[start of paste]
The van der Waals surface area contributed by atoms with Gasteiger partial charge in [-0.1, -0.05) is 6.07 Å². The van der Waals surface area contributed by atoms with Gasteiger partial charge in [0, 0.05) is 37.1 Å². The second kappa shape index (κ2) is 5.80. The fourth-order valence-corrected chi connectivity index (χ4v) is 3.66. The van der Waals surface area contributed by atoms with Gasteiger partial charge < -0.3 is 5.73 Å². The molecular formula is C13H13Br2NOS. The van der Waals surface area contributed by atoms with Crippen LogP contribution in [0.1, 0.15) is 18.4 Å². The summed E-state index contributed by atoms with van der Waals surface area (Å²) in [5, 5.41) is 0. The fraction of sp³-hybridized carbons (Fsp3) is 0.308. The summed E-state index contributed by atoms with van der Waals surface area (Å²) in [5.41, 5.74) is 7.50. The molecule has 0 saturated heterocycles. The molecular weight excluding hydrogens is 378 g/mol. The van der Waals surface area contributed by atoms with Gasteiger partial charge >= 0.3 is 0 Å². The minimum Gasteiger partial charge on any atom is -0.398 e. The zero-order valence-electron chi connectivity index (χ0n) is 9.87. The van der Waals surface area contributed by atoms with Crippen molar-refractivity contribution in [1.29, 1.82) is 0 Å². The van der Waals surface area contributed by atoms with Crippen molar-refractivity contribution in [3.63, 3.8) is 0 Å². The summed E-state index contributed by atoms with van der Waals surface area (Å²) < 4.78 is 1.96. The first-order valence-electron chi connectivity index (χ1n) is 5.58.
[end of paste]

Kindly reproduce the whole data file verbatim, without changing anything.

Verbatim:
The van der Waals surface area contributed by atoms with Gasteiger partial charge in [-0.1, -0.05) is 6.07 Å². The van der Waals surface area contributed by atoms with Gasteiger partial charge in [0, 0.05) is 37.1 Å². The second kappa shape index (κ2) is 5.80. The fourth-order valence-corrected chi connectivity index (χ4v) is 3.66. The van der Waals surface area contributed by atoms with Gasteiger partial charge < -0.3 is 5.73 Å². The molecular formula is C13H13Br2NOS. The van der Waals surface area contributed by atoms with Crippen LogP contribution in [0.1, 0.15) is 18.4 Å². The summed E-state index contributed by atoms with van der Waals surface area (Å²) in [5, 5.41) is 0. The fraction of sp³-hybridized carbons (Fsp3) is 0.308. The summed E-state index contributed by atoms with van der Waals surface area (Å²) in [5.41, 5.74) is 7.50. The molecule has 0 saturated heterocycles. The molecular weight excluding hydrogens is 378 g/mol. The van der Waals surface area contributed by atoms with Gasteiger partial charge >= 0.3 is 0 Å². The minimum Gasteiger partial charge on any atom is -0.398 e. The zero-order valence-electron chi connectivity index (χ0n) is 9.87. The van der Waals surface area contributed by atoms with Crippen molar-refractivity contribution in [1.29, 1.82) is 0 Å². The van der Waals surface area contributed by atoms with Crippen molar-refractivity contribution in [3.63, 3.8) is 0 Å². The summed E-state index contributed by atoms with van der Waals surface area (Å²) < 4.78 is 1.96. The first-order valence-electron chi connectivity index (χ1n) is 5.58.